The Blue Tomb Below the Konavle Cliffs

Armoured cruiser Giuseppe Garibaldi

Three kilometres (1,8 mi) away from the Konavle Cliffs, at 122 metres (133 yd) of depth, lies a shipwreck of the armoured cruiser Giuseppe Garibaldi. Despite the fact the Konavle residents knew the approximate location of the wreck site, its exact coordinates were determined only in the 21st century; following its discovery, a team of scuba divers launched an expedition in order to perform a detailed exploration and photograph the wreck. Today (17, July 2020) marks the 105th anniversary of the day on which Giuseppe Garibaldi sunk to the depths of the Konavle seabed.

Giuseppe Garibaldi was an armoured cruiser of the Royal Italian Navy (Regia Marina), becoming the flagship of the 5th Squadron in 1915. Its construction began in 1898 and was completed in 1901; an entire ship class was named after it. The overall length of the ship was 111,8 metres (366 ft 10 in) long, while the length of its beam was 18,2 metres (59 ft 9 in); as for its speed, it was capable of reaching 20 knots (37 km/h; 23 mph). It was constructed in the pre-dreadnought era of ship design. Namely, the pre-dreadnought battleships were fitted with a main battery of heavy artillery and one or more secondary batteries consisting of lighter weaponry. The ship’s strongest weapon was a 254-mm (10 in) gun in a turret forward of the superstructure and two 203-millimeter (8 in) guns in a twin turret aft. Four 152-mm (6 in) guns were mounted on the upper deck as secondary armament; 10 more guns of the same calibre were arranged in casemates amidships. The ship also had ten 76-millimeter (3 in) and six 47-millimeter (1.9 in) guns, and was fitted with four underwater 450-millimeter (17.7 in) torpedo tubes. The thickness of the ship’s waterline armour belt was 150 millimeters (5.9 in) amidships and tapered to 80 millimeters (3.1 in) towards the ends of the ship. The conning tower, casemates, and gun turrets were also protected by 150-mm (5.9 in) armour; while the protective deck armour was 37 millimeters (1.5 in) thick. The ship was manned with a complement of 555 officers and sailors, along with 23 additional officers during its tenure as a flagship.

Submarine U4

When Italy entered the World War I on the side of the Triple Entente in 1915, the battle for the Adriatic began. In order to disable the harbour in the Bay of Kotor, the second largest port of the Austro-Hungarian Empire, the Italian forces had to destroy the Sarajevo Zelenika railway, which would cut off the port’s supply chain. The railway was first bombarded by the Italians on 5th June; however, the attack failed due to a small number of Italian ships. The second planned attack was initiated on 17th July, when a larger fleet led by four armoured cruisers began the advance towards the Konavle coast. The target of the attack was the railway in the vicinity of the village Mihanići, while a part of the fleet was ordered to attack the island of Šipan and the Gruž harbour in Dubrovnik so as to further weaken the Austro-Hungarian Navy. Nevertheless, the Italian fleet was detected and the nearby U4 submarine was alerted of their presence. Following the unsuccessful Italian bombardment of the railway at 4:37 a.m., the aforementioned Austro-Hungarian submarine was detected by the Italian fleet, which fired several missiles in its direction. The Lieutenant Rudolf Singule, the commander of U4, seized the opportunity and ordered his men to launch two torpedoes at the Italian fleet. Both torpedoes hit Giuseppe Garibaldi,which sank only a few minutes later.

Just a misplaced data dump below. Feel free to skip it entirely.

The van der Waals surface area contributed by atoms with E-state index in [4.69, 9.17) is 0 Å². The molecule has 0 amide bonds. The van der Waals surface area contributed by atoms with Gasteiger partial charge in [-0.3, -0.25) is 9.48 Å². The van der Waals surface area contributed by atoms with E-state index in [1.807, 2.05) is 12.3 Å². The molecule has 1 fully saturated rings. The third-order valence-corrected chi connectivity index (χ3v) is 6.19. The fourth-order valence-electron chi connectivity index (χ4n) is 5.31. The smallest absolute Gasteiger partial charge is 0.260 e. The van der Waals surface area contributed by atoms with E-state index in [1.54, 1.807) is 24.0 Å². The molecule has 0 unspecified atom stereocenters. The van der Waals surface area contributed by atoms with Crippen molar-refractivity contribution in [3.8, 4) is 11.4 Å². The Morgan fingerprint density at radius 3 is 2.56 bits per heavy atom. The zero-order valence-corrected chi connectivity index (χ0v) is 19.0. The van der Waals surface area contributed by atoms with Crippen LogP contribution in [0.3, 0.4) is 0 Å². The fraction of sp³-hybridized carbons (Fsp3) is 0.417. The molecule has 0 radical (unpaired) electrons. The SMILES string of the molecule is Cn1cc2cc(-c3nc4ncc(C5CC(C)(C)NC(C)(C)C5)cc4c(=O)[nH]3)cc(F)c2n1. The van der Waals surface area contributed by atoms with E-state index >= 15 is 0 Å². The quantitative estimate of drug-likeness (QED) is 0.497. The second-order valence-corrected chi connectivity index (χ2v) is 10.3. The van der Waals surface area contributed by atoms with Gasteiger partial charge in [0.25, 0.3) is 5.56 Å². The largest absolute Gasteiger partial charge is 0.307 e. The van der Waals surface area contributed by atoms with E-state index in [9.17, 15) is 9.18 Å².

Lieutenant Rudolf Singule

Fifty-three crew members died during the sinking, while the remaining ones were rescued by the nearby torpedo boats. The sinking of Giuseppe Garibaldi marked the end of the Italian Royal Navy’s large ship attacks on the eastern Adriatic coast for the remainder of the World War I. As for Rudolf Singule, the Austro-Hungarian officer was awarded the Knight’s Cross of the Military Order of Maria Theresa for the sinking of the Italian armoured cruiser. The story in question was recorded by the Konavle pastors in their respective parish chronicles, each one offering their own perspective of the event.